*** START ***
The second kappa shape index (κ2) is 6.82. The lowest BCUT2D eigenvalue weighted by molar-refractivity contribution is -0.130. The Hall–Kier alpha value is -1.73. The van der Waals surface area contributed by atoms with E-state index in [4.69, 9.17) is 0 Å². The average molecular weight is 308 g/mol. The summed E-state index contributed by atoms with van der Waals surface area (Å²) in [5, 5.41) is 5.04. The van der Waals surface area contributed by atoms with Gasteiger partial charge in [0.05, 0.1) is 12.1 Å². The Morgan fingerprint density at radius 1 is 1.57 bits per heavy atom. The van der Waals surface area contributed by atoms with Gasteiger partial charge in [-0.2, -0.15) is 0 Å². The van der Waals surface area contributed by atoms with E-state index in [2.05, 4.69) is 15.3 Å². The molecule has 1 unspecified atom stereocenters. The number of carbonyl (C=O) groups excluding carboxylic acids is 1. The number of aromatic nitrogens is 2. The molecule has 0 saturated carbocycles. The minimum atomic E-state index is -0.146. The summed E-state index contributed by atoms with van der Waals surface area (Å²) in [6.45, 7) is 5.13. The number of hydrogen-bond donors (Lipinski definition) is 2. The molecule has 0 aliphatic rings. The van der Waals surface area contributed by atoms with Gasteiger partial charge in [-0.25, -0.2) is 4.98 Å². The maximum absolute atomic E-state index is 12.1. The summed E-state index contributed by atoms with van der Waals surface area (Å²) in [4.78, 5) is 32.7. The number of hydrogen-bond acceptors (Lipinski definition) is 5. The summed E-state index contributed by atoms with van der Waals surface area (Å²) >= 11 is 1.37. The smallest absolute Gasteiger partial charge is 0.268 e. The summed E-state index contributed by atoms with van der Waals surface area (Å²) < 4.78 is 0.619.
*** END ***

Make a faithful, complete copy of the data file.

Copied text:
The second kappa shape index (κ2) is 6.82. The lowest BCUT2D eigenvalue weighted by molar-refractivity contribution is -0.130. The Hall–Kier alpha value is -1.73. The van der Waals surface area contributed by atoms with E-state index in [4.69, 9.17) is 0 Å². The average molecular weight is 308 g/mol. The summed E-state index contributed by atoms with van der Waals surface area (Å²) in [5, 5.41) is 5.04. The van der Waals surface area contributed by atoms with Gasteiger partial charge in [0.05, 0.1) is 12.1 Å². The Morgan fingerprint density at radius 1 is 1.57 bits per heavy atom. The van der Waals surface area contributed by atoms with Gasteiger partial charge in [-0.2, -0.15) is 0 Å². The van der Waals surface area contributed by atoms with E-state index in [2.05, 4.69) is 15.3 Å². The molecule has 1 unspecified atom stereocenters. The number of carbonyl (C=O) groups excluding carboxylic acids is 1. The number of aromatic nitrogens is 2. The molecule has 0 saturated carbocycles. The minimum atomic E-state index is -0.146. The summed E-state index contributed by atoms with van der Waals surface area (Å²) in [6.45, 7) is 5.13. The number of hydrogen-bond donors (Lipinski definition) is 2. The molecule has 0 aliphatic rings. The van der Waals surface area contributed by atoms with Gasteiger partial charge in [-0.25, -0.2) is 4.98 Å². The maximum absolute atomic E-state index is 12.1. The summed E-state index contributed by atoms with van der Waals surface area (Å²) in [4.78, 5) is 32.7. The number of hydrogen-bond acceptors (Lipinski definition) is 5. The summed E-state index contributed by atoms with van der Waals surface area (Å²) >= 11 is 1.37. The smallest absolute Gasteiger partial charge is 0.268 e. The summed E-state index contributed by atoms with van der Waals surface area (Å²) < 4.78 is 0.619.